Childhood is full of little superstitions. It's easy to believe in magic when you're young – the world is a place full of wonders you can't yet comprehend, and it is all incredibly fantastical. (In fact, one could posit that the same wonder exists as adults, and that childhood explanations based on “magic” are replaced by religion – but that's a whole other discussion.) Even as adults, we cling to silly childhood omens of luck out of a sense of nostalgia – making a wish when blowing out birthday candles, or blowing the white fuzz off of a blossoming dandelion, or blowing a stray eyelash off one's thumb. (You notice an interesting them of blowing things = wish fulfillment; another curiosity fit for another day.)
Dreams of wish fulfillment are international, and one such story is told in the Japanese film I Wish (奇跡, or Kiseki), which opens today at Village 8 Theaters as part of this year's Asian Film Series . Young Koki Maeda stars as Koichi, who yearns for his family to be reunited after a divorce separates him from his younger brother Ryunosuke (played by real-life brother Oshiro Maeda). Then news arrives of a new train line which will connect their two towns, and Koichi becomes convinced that the force of two trains passing each other in opposite directions at full speed will be powerful enough to grant wishes. He gathers a group of friends and sets off to make his dreams come true.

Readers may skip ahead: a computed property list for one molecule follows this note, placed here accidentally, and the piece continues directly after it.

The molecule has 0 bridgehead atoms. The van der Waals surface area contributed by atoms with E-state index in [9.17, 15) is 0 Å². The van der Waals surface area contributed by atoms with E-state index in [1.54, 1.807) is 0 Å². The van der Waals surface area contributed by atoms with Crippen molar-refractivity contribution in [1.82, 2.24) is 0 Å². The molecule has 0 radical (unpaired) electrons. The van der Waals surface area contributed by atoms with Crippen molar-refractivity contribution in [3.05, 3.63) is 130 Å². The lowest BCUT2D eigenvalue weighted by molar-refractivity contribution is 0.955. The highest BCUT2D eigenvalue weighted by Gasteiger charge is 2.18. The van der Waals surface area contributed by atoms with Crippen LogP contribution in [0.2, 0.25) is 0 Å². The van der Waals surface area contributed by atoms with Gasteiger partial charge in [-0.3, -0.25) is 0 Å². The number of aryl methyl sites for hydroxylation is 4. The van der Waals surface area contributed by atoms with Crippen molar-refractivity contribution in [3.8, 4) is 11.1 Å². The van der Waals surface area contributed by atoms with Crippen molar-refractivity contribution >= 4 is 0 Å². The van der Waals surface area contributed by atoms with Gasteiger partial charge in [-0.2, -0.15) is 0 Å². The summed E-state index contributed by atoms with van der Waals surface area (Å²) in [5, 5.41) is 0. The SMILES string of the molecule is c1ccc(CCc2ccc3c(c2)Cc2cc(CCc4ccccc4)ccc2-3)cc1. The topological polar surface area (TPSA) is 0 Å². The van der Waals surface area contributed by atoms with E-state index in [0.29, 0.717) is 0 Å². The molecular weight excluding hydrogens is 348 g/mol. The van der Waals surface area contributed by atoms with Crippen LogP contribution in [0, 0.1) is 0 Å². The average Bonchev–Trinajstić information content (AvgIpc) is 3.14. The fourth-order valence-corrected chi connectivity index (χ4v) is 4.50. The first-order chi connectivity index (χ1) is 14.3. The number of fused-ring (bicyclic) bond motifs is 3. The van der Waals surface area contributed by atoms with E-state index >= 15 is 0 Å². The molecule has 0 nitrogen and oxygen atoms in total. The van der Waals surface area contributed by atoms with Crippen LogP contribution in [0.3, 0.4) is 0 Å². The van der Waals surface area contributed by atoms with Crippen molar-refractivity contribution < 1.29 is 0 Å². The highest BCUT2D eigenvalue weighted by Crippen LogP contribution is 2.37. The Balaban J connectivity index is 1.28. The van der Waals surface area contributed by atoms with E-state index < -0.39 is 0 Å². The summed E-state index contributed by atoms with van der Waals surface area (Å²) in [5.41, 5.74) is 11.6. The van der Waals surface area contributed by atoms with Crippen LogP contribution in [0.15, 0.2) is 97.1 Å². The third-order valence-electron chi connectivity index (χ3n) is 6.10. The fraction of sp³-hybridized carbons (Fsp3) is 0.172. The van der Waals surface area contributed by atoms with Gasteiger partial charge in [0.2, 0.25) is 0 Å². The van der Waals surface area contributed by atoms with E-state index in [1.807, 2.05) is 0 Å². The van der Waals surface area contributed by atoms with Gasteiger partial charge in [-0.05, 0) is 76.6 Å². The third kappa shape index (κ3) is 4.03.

I Wish is the second in this year's Asian Film Series, and it will play at Village 8 Theaters for one week, ending on Thursday, September 20. Village 8 is located at 4014 Dutchmans Lane. Further theater information and showtimes, as well as information on the Asian Film Series, can be found at the Village 8 website .
Image: Internet Movie Database